6. Whenever possible ask them to think and do things for themselves.  Don’t solve their problems for them until they ask you to.
  7. Provide consistent discipline.  Children need to know their limits and they need to have a consequence of some kind when these limits are broken.  It’s more important that there be consistency than what kind of discipline is used.  Some families put the rules and the consequences on the refrigerator.
  8. Most important you must try to show you love your child every day. Children who are sure they are loved have a huge advantage for life and school  And though I have met a large number of parents, some of whom were struggling in various ways, I have never met a parent who didn’t, underneath it all, love their child and want the child to succeed.  If you are reading this blog post it is obvious you love your child.  Let him or her know this  and tell them it’s because you love them that you want them to do well, in school and in everything.


More on this topic:  Study of parents of successful students in the Phillipines suggests best practices

From KidSource:  How Parents and Family Can Help Children Do Better in School

Using Nursery Rhymes for Primary Grades

I’ve begun using nursery rhymes for my first graders due to recent monthly reading tests showing their need for vocabulary.   Having heard before that songs and rhymes are a potent way to build vocabulary,  I decided to try a classical technique here — memorized recitation of high quality, “classical” texts.

The method is simple.  I chose four rhymes and each day I begin our circle time by reading them to the students. I chose Old Mother Goose, Hey Diddle Diddle, The House that Jack Built, and This Old Man.  I wondered:  would they get confused?  Be bored?  Nothing of the sort.  Right away the word music got their attention.  Soon they were decoding the meanings (“Wait!  A cow cannot jump over the moon!”) and after that they began to apply their minds to memorizing the words.  The routine went quickly, taking only 5 or 6 minutes a day.

Now, about two weeks later, the better part of the class is reciting large portions of the rhymes with me.  We do the rhymes in the afternoon before the math lesson, which can be a hard time for students to get focused.  But now the students immediately calm down and focus when they hear “our” familiar rhymes.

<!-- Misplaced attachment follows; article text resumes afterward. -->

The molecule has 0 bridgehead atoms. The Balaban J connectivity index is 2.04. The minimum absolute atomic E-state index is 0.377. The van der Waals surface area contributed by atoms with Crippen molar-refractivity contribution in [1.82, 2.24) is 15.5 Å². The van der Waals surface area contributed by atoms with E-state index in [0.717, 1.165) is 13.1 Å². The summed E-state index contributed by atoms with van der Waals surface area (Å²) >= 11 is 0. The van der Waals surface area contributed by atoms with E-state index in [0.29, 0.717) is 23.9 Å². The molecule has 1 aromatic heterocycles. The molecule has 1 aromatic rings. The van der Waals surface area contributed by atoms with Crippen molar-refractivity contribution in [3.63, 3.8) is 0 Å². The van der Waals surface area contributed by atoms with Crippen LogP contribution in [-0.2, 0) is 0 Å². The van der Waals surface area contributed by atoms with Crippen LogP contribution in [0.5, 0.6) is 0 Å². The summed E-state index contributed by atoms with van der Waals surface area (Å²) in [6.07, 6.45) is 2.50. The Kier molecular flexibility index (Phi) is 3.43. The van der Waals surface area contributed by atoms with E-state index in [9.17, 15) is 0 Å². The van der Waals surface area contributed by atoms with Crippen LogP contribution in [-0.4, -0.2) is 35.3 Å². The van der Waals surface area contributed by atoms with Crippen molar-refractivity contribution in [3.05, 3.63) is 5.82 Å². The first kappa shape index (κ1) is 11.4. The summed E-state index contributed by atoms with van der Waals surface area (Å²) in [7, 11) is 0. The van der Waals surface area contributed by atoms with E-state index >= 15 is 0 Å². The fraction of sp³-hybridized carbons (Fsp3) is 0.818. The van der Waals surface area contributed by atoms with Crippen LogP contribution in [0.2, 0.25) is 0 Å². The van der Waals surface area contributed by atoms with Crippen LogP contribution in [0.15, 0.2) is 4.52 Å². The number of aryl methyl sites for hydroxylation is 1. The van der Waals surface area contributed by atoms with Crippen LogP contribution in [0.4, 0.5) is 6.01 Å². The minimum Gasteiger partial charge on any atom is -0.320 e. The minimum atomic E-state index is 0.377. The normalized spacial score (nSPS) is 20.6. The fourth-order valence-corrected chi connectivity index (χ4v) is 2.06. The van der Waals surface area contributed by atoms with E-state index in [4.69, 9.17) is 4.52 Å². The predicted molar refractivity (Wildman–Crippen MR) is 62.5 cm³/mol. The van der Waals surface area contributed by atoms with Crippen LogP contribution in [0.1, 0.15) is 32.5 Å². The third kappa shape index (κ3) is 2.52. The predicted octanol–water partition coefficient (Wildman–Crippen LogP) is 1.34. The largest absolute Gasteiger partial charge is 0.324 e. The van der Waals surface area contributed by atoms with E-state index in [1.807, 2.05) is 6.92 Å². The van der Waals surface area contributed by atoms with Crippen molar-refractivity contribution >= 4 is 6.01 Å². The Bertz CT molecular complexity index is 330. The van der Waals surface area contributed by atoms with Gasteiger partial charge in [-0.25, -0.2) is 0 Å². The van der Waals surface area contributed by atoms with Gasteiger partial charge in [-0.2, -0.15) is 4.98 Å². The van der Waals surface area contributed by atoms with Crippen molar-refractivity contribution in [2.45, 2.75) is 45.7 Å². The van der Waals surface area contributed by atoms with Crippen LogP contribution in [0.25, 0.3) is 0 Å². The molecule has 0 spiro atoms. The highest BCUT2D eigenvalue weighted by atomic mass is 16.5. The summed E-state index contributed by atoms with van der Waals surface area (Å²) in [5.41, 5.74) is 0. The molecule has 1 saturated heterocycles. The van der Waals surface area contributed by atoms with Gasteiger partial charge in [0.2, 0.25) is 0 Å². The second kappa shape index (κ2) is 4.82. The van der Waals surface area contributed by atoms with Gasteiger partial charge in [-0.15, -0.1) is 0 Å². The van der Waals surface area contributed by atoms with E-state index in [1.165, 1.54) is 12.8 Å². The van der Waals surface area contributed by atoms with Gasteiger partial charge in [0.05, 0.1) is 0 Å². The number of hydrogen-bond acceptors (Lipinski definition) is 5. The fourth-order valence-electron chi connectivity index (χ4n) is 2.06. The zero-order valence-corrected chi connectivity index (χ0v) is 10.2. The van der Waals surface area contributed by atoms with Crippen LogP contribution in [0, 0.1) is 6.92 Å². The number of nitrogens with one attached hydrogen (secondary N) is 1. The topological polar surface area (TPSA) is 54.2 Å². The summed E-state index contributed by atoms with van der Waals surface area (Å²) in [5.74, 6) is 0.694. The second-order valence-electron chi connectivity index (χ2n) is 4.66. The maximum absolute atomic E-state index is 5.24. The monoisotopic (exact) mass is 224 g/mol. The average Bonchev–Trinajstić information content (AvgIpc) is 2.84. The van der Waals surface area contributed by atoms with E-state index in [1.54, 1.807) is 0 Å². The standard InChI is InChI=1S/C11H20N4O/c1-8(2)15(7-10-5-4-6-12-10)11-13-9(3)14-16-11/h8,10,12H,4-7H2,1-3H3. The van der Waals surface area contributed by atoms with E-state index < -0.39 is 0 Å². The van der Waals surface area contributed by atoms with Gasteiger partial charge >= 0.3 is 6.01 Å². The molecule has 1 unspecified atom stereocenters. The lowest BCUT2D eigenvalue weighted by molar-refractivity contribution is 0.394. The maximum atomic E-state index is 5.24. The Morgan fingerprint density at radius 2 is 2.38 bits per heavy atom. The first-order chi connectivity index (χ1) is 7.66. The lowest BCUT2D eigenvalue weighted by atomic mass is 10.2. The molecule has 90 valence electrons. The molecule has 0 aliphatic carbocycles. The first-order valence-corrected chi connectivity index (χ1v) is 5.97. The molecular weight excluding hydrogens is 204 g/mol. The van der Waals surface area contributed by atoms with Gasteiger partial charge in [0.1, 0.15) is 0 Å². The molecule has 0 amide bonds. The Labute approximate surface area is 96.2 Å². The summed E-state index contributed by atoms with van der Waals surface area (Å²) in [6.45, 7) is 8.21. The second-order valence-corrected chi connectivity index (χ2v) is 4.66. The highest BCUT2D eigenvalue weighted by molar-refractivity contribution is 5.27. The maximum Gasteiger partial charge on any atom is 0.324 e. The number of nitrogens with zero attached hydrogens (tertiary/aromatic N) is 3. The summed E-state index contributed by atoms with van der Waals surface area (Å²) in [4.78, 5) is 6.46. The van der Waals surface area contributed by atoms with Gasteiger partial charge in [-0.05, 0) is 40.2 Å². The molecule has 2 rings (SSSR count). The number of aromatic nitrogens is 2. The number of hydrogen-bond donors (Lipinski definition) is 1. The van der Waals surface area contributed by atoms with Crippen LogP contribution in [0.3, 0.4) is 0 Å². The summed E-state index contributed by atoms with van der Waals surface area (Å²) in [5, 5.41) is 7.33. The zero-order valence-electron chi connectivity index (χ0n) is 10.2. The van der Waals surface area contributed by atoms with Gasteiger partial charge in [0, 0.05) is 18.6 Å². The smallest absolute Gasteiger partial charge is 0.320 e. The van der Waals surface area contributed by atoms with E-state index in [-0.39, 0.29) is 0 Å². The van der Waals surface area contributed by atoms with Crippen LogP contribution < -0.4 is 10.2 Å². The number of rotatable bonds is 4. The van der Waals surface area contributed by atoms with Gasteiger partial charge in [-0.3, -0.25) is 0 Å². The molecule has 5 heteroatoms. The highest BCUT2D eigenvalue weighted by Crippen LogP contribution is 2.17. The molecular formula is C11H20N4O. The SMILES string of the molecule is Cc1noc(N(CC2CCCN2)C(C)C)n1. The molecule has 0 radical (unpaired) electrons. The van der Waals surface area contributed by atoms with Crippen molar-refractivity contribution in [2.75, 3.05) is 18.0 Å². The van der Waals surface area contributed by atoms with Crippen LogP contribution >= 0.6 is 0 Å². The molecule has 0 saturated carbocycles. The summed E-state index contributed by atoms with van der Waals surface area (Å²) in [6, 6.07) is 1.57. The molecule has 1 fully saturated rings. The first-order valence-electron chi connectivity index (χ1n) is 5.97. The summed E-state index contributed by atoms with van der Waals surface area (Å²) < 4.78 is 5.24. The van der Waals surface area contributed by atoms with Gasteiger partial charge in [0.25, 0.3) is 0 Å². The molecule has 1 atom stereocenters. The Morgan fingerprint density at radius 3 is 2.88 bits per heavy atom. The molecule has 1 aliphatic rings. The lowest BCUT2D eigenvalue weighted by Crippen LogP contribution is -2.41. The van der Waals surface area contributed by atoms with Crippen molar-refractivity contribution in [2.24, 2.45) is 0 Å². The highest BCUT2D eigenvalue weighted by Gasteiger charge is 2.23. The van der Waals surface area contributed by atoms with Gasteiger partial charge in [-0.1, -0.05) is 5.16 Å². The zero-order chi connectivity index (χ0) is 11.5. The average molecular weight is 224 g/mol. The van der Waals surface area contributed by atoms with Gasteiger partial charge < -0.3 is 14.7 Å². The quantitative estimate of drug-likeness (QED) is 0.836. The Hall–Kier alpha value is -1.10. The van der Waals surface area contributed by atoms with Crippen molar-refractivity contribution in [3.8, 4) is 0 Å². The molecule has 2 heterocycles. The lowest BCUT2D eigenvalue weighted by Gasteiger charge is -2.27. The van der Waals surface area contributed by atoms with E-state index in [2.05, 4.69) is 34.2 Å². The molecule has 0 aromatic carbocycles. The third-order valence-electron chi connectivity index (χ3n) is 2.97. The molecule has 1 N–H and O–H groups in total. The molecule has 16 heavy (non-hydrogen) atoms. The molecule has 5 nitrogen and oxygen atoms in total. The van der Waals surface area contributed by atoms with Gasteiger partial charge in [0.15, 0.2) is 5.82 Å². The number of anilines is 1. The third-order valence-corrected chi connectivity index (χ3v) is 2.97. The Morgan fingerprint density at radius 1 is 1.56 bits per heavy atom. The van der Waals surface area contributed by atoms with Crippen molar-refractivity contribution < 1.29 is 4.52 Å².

As for the vocabulary progress — we will have to see.  On the first of December, we will take another monthly reading assessment, and I will report back.

The Classical Method vs. Modern Education Theory

Trivium Grammar Logic Rhetoric
The Trivium consists of Grammar, Logic and Rhetoric — Image credit: Book of Threes Blog http://bookofthrees.com

In public education, there is always a new theory on how to educate.  New theories, their proponents, and their materials, very expensive materials, dominate public teacher training and affect public teacher’s evaluations.  However, I had the opportunity to observe two other teacher’s high-functioning public first grade classrooms this week.  I noticed right away that the other teachers were using what I would call classical methods to get the students engaged and interested.  They used charts of letter sounds and words and pointed to the chart so the students could recite, which is a basic memorization technique of the grammar component of the trivium.  Then they used a whiteboard (child of the black board) to write phonemes on the board and teach blending. (For more on the trivium and quadrivium, as well as commentary on their origin see the Book of Threes blog).